There are few things more magical than a hike through a rainforest, spotting local wildlife, and soaking up the sounds and smells of the earth. The abundance of wildlife and beautiful greenery is fabulous for the soul and can give you some great headspace from your everyday stresses and strains. While making up only about 6% of the earth’s surface area, rainforests are home to over half of the world’s plant and animal species. Hiking rainforest trails promise a memorable experience as it offers opportunities for adventures, wildlife spotting, relaxation, and even cultural exchange. In this post, we cover some of the best rainforest trails in the world.
Fun facts about rainforests
- Rainforests are areas of tall and green trees with high rainfall levels. Even though we often refer to rainforests as tropical rainforests, there are actually 2 main classifications of rainforests: Tropical Rainforests and Temperate Rainforests.
- Rainforests are known to be the oldest living ecosystems on the planet, with a history that dated back 70 million years ago.
- The largest rainforests in the world are the Amazon rainforests in South America and the Congo rainforests in Africa.
- Rainforests are often called the lungs of the planet for their role in absorbing carbon dioxide, and producing 40% of the planet’s oxygen, upon which all animals and humans depend for survival.
- Up to 70% of rainforest plants and animals are not found on the forest floor. They live in the leafy world known as the canopy, which can sometimes be explored from a hanging bridge walk.
Why you should go hiking in rainforests
Witness exotic wildlife at different elevations
Rainforests’ signature is a vertical vegetative structure, with layers like the canopy, overstory, shrub layer, and ground level. Canopy animals fly or jump to move through treetops. The forest floor provides decomposition support for taller trees and houses the rainforest’s most famous species: tapirs, gorillas, tigers,… Hiking in rainforests ensures the chance of encountering a variety of floras and faunas.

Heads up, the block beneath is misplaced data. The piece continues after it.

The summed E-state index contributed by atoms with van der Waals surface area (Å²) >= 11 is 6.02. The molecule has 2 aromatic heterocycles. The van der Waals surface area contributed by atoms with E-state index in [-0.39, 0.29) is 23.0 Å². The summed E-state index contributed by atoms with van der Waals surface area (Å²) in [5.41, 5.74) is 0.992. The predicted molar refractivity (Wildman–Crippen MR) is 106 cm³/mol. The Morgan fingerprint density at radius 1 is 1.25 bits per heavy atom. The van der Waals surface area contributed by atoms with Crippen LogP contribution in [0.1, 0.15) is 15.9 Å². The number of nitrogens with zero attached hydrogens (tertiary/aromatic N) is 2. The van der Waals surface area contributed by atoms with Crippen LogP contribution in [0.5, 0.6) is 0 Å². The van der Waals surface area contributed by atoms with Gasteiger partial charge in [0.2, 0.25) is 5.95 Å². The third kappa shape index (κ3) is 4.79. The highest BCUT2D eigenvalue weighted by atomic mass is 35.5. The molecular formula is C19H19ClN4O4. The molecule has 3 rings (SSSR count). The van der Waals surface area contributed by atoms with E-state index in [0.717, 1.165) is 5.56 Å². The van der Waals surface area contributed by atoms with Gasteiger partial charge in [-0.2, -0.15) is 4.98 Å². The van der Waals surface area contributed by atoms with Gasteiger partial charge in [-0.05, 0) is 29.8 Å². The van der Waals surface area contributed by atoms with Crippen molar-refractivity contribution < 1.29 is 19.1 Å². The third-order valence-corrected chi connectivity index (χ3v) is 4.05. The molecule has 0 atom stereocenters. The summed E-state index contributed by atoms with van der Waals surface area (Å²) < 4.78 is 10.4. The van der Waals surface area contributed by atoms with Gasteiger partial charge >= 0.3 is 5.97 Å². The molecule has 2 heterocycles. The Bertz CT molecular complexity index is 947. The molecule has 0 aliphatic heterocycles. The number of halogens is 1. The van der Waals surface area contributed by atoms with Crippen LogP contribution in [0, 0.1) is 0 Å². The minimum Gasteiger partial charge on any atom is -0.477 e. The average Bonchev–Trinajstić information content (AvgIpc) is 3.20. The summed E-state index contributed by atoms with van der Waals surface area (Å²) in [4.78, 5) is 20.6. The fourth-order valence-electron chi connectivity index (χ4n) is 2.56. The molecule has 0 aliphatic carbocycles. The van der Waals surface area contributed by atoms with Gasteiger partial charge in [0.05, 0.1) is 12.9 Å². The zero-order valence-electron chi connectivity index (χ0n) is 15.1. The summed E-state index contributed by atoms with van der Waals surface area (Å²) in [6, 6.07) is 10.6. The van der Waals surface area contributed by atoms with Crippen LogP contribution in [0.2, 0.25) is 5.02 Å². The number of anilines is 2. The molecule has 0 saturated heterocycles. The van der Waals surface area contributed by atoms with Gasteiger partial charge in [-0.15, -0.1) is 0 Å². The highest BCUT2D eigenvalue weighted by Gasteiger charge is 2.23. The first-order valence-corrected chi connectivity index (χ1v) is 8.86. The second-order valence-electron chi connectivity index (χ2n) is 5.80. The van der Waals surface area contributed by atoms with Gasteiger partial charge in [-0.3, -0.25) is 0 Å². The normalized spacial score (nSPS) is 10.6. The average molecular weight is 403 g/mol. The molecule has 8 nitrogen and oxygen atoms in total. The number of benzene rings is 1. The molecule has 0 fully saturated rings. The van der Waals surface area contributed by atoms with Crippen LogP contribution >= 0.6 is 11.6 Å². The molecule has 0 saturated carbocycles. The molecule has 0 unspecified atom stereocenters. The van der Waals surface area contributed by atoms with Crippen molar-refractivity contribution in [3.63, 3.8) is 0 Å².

Meet the local tribes
Hiking in the rainforest is a wonderful experience where you’ll not only see unique wildlife but also learn about various medicinal plants that have been used by tribal peoples for decades if not centuries. Indigenous peoples’ knowledge of medicinal plants remains unmatched. They have a great understanding of the ecology of the rainforests. Indigenous villages are also wonderful examples of living a low-impact, environmentally conscious lifestyle.
Listen to the symphony of nature
The rainforest is teeming with animals and insects, so you would hear a concert of humming, thrumming, buzzing and chirping, alongside with water falling sound. Howler monkeys, frogs, and birds contribute to some of the loudest rainforest sounds.
The best rainforest trails
Rainforests are filled with beauty that’s so spectacular, you could easily plan a whole vacation around one. For a one-of-a-kind tropical hiking experience, explore one of these 20 rainforest trails!
El Yunque, Caribbean National Forest, Puerto Rico
The actual name of this natural reserve is the Caribbean National Forest. El Yunque refers to the forest’s second-highest peak (3,469 ft.) and also the forest’s recreational area. Regardless of names, it is undoubtedly the crowning jewel of Puerto Rico’s nature reserves. Nearly half of the 28,000-acre park area contains some of the only virgin forest remaining on the island. This is home to one of the world’s most accessible rainforests, where the aural assault of the 21st century is replaced by a palpable hush and the restorative, sensual sounds of water dripping, gurgling, rushing, and raining. The 8-km trail takes you all the way to one of the highest points in the Forest: El Yunque Peak. Starting at Palo Colorado forest, you will ascend through sierra palms to eventually reach the cool mist of the rainforest at the peak.